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I know the feeling ... I turn greener that a portion of spinach made by Gordon Ramsey when I have seen people saying: I take pictures ... instead of I make pictures ... one of these days I'm going to call the cops of them for stealing ... I NEED TO KNOW HWERE DO PEOPLE TAKE THOSE PICTURES FROM?
I think this one may be as much cultural as anything. Brits "make" pictures and Yanks "take" pictures.

Oddly enough, we Americans make decisions while you lot take them. ¯\_(ツ)_/¯

- K
 

bassman

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For portraits, I might like high quality bokeh with a shallow-ish DOF.
For landscape, I definitely want deep DOF. Sometimes I need to focus stack.
For cityscape, I mostly want deep DOF.
For street, I mostly want deep-ish DOF with very unobtrusive bokeh.
For still life and product photograph, I struggle to get deep enough DOF even with m43.

DOF just a tool to be used when appropriate.
 

L0n3Gr3yW0lf

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Yes, Ansel Adams definitely established a look for B&W landscapes that has endured to this day. If you browse through older photos, however, like those from the late 1800s and early 1900s, they are less contrasty, less DoF, and more grainy. I live on the PNW as well, and a lot of the environs in Oregon got photographed extensively around those times as both photography was rising in use and the areas were being more industrialized. My small town has a collection of photographs from really old days that the mayor often posts on her blog. I find a lot of these technically inferior but less "doctored" B&W images to be more interesting than the heavily worked masterpieces by Adams and his club. There's a place for both, but the more imperfect but highly documentary type of images have a lot of soul.
The difficulty I find in people who use the Ansel Adams argument is that his pictures, no matter what time they were taken, are slices of unique time that can be only used and understood within their own context of time. The technicality of how they were made can be argued ... and has been for such a long time ... but depth of field, the aperture used, grannies of the film are all products of their technical limitations.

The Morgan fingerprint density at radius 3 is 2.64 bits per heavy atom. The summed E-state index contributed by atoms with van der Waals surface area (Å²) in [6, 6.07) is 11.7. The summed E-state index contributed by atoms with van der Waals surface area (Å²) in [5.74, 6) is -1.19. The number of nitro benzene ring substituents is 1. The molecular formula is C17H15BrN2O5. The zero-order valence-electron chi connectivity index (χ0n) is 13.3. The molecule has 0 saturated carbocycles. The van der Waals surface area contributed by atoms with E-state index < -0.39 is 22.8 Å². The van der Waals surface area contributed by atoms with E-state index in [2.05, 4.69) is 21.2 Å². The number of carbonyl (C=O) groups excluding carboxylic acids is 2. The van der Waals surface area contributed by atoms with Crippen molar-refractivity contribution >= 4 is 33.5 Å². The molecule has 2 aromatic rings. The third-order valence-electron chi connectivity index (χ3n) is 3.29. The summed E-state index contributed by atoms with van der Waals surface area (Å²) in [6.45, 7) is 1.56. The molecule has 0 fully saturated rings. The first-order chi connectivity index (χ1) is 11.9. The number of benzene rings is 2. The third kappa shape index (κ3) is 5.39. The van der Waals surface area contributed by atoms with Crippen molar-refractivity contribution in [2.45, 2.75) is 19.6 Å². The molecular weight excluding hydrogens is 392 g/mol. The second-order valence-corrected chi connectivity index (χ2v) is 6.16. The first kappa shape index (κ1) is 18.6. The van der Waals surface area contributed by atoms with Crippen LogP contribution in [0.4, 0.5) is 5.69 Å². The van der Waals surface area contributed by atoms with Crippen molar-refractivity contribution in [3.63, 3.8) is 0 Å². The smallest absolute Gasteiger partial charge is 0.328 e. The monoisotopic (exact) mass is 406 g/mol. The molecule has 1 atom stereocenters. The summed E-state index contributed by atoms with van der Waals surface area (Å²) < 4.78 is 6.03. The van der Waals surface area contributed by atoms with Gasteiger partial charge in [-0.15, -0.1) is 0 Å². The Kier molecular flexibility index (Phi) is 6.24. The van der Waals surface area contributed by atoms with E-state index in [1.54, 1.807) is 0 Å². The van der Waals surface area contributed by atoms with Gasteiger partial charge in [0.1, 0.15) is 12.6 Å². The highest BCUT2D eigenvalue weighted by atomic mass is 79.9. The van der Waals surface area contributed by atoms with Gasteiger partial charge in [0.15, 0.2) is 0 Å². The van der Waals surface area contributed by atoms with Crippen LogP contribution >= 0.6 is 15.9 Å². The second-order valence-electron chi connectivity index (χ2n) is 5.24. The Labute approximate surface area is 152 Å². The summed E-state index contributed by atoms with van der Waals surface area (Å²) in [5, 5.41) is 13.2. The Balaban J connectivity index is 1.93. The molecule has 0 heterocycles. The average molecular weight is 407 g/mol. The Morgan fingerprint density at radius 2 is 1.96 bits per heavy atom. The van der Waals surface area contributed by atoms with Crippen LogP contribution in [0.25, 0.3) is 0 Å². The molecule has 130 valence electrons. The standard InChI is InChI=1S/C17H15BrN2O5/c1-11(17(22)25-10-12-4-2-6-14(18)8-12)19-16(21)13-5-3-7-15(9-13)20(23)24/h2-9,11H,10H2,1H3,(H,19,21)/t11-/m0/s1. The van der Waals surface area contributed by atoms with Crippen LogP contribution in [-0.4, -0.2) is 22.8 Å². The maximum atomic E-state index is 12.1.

The late 1800s and the start of the 1900s had limited film speed ... it took hours at worst and minutes at best to expose the image correctly.
Even in the 1900s the film speed was still what would one consider ISO 8 and ISO 400 was rarely used in the 1920s for sports.

Large aperture lenses were slow to develop at first, in the late 1800s you had f 6 at the brightest and f 8 on most lenses, f 3.5 become more common only in the late 1930s and f 1.9 arrived in the 1940s, pushed by the development of WWII. Very large DoF could be achieved mostly on large formats and even then it was more of a sacrifice to get faster development of the film itself

Film formats were pretty limited as well, "35 mm film was created when William Kennedy Laurie Dickson sliced in half 70 mm Kodak film then spliced the ends together. It became most popular between the years of 1905-1913 and was starting to be used for still photography." While later in his life he was using 35mm more and more a lot of his work was on more dependable large format cameras for documentary purposes.

Even the subject that Ansel shot had such a unique effect on the people, most American never seen the West Coast, even within the government, rich people with power were mesmerized by Ansel's landscapes ... Where today it's so easy to search pictures and places, books and the freedom of information, just Google anything, has given people eyes to see the world beyond anyone could afford.
Photography has become so accessable and cheap that anyone can try to be a photographer but it's so much more work to be recognized for your work.
Here's a question for anyone: if you would take Ansel Adams through time, to today and put in his hand any camera he wants do you think he would rise above all the other landscape photographers of today?
 

John King

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I prefer to think in terms of focus transitions, rather than bokeh per se.

e.g. the 12-100 has beautifully smooth focus transitions, and a smooth rather than busy or harsh or 'jittery'/fussy bokeh (using the original Japanese meaning of the word 'bokeh', being the quality or nature of the rendering of the OoF areas).
 

ralf-11

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Ansel Adams' pictures, no matter what time they were taken, are permanent examples of art that transcends any given time in history.